Page last updated at 18:13 GMT, Tuesday, 2 March 2010

'Spiderman' Big Wheel climber convicted

The man on top of the Belfast Wheel
Patrick Joyce climbed 200 feet to the top of the wheel

A man who climbed to the top of Belfast's Big Wheel has been found guilty of disorderly behaviour and aggravated trespass.

Patrick Joyce, a member of the Traveller community, climbed 200 feet to the top of the attraction last June.

He said he did so to highlight discrimination against Travellers.

He denied an accusation from a prosecuting lawyer that he thought he was "some kind of Travelling Spiderman".

"Just to get publicity for your rights you are going to do these sort of activities?" Terence Mallon asked him.

Joyce will be sentenced next month after reports are prepared.

Belfast Magistrates Court heard there had been previous incidents where he had climbed a crane and hung from a motorway flyover.

Joyce, a 38-year-old father of five, claimed to have acted after suffering years of racist abuse and attacks.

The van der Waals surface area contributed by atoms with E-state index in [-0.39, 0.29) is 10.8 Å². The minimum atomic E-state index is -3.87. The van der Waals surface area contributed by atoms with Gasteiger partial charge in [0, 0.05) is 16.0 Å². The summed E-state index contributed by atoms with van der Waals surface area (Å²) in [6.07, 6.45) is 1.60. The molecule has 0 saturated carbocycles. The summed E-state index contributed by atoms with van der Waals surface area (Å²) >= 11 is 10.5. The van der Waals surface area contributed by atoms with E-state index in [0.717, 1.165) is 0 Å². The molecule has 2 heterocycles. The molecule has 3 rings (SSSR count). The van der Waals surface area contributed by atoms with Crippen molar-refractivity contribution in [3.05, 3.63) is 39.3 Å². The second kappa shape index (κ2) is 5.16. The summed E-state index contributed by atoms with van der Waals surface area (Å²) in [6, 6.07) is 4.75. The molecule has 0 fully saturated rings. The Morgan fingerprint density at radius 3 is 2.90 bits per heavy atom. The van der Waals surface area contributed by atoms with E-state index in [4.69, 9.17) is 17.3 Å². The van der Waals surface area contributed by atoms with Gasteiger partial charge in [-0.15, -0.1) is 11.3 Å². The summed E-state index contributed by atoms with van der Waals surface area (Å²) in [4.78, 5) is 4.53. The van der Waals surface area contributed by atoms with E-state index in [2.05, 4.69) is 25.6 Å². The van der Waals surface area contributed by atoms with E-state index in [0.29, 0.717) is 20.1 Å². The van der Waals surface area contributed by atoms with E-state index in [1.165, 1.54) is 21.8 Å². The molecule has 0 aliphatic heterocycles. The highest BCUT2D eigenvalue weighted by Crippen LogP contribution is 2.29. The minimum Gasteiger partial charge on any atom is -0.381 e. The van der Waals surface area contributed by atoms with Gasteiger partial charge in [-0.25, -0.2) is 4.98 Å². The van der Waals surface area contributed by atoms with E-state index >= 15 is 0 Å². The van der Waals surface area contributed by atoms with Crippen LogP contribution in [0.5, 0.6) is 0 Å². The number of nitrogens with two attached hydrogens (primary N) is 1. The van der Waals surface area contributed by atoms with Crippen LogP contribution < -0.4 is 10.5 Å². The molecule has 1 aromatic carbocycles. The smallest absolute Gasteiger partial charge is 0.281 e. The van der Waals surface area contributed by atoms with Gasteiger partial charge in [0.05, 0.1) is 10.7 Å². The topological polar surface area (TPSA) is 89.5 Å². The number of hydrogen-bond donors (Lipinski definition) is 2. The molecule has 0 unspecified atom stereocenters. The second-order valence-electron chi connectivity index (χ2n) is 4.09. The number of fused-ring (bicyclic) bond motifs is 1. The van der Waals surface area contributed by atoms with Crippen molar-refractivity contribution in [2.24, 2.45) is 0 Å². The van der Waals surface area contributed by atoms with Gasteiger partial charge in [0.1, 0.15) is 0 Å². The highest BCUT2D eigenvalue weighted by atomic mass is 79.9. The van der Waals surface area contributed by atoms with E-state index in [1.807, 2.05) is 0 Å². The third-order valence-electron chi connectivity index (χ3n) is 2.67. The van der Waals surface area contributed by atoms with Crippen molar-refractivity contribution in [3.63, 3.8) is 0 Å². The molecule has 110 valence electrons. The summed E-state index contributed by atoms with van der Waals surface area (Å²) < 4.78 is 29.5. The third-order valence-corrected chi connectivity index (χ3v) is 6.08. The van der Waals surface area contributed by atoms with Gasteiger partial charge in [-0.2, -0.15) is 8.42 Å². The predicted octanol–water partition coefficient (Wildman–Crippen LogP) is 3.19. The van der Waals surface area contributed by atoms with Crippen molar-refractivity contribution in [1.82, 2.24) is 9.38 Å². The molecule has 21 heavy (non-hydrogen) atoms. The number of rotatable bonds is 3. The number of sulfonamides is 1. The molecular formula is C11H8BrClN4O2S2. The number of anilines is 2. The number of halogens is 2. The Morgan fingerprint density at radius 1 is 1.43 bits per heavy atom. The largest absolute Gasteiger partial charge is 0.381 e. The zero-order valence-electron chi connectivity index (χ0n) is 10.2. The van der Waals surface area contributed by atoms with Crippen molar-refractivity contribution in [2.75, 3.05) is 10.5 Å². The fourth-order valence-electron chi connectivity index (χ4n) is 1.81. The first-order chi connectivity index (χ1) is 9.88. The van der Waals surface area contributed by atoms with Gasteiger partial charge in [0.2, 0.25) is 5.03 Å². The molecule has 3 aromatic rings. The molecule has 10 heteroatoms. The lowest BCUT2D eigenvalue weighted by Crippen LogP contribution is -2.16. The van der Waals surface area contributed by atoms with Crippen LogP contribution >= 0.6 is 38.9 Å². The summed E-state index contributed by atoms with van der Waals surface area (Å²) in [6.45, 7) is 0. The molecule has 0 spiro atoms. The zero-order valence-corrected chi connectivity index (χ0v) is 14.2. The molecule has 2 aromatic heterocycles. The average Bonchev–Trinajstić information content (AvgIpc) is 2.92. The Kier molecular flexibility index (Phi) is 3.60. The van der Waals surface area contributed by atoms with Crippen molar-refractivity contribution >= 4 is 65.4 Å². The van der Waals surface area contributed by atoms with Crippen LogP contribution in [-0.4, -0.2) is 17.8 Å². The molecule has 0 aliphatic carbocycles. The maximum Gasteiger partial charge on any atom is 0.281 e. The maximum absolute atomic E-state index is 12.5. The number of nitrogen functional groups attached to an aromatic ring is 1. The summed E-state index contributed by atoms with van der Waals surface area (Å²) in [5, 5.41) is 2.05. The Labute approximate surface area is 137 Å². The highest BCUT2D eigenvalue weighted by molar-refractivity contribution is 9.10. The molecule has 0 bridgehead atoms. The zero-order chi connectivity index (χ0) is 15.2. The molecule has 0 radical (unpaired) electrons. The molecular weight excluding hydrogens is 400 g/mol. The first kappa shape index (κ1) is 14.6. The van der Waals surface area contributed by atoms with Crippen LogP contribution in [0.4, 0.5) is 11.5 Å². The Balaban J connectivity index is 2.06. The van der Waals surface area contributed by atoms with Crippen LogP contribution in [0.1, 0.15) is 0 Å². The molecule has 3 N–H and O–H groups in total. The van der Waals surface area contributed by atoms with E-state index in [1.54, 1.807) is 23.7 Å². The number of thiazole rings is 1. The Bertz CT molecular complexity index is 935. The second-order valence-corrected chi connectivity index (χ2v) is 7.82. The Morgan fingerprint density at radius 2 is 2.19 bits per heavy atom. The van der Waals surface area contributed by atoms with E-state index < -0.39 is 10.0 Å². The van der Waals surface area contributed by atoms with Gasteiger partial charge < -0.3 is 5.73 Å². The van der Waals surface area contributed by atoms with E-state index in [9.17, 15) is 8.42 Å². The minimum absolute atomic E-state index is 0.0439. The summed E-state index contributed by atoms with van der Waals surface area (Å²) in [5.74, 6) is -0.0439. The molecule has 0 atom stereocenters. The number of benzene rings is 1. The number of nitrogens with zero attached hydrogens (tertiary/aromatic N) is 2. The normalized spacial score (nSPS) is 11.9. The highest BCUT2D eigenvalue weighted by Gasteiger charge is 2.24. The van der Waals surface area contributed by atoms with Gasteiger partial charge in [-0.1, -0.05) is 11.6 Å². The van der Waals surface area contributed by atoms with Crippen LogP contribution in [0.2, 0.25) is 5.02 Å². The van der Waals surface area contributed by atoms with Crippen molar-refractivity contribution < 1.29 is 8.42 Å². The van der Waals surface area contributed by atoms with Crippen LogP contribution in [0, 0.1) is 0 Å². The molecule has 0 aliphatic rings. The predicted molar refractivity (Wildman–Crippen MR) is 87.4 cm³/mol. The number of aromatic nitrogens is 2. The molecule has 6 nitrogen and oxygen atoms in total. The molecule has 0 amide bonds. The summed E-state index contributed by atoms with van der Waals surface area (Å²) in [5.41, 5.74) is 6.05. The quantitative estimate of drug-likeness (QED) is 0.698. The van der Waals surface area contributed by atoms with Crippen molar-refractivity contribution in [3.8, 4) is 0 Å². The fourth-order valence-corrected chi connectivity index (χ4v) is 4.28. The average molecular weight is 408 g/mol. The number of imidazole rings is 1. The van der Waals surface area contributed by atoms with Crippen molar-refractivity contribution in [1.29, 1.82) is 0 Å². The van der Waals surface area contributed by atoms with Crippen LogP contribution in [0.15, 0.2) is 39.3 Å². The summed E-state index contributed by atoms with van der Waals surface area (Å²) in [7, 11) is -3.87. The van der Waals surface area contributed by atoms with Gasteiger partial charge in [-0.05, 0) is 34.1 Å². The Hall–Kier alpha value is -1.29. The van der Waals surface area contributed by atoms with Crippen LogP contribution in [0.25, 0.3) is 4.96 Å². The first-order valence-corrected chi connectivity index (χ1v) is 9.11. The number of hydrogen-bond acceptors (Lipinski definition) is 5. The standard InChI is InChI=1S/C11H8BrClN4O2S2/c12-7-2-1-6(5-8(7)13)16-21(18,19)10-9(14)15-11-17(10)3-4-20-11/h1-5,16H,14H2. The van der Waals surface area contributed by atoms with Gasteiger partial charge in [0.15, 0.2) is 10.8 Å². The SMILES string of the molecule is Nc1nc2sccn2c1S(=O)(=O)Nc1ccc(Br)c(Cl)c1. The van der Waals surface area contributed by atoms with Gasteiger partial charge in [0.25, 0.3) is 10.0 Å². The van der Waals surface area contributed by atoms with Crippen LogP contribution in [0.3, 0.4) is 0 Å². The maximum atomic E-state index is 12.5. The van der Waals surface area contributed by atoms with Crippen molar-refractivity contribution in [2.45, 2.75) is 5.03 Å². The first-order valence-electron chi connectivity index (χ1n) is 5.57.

He said he wanted to highlight the accommodation problems of Travellers who staged a six-day occupation at the gates of City Hall.

"When I was up on that wheel I cried my heart out," he told the court.

"I looked down at those caravans and they were cut to bits. Every night people were banging on them and shouting 'dirty gypsies'."

He said he had not cared whether he fell or not.

However, after he spoke of how the Traveller community had been "terrorised", prosecutor, Mr Mallon accused him of showing no concern for the five people trapped in pods for nearly three hours as the drama unfolded in the grounds of City Hall.

"Did you care about the human rights of those people in those pods?" he asked.

'Stripping off'

Earlier, Richard Stewart, a security guard on duty at the wheel at the time, told of his astonishment at seeing Mr Joyce begin his ascent.

Mr Stewart said he thought Joyce had been drinking as he was "swaying" when he got out of a taxi before starting his climb.

He added: "When he climbed up the wheel he started stripping off, he started losing his clothing.

"He was shouting something but I couldn't understand what he was shouting."

Joyce denied he had been drinking, and claimed instead to have been on heavy medication.

After hearing all evidence District Judge George Conner convicted him of both disorderly behaviour by shouting and taking off his clothes, and aggravated trespass through disruption.

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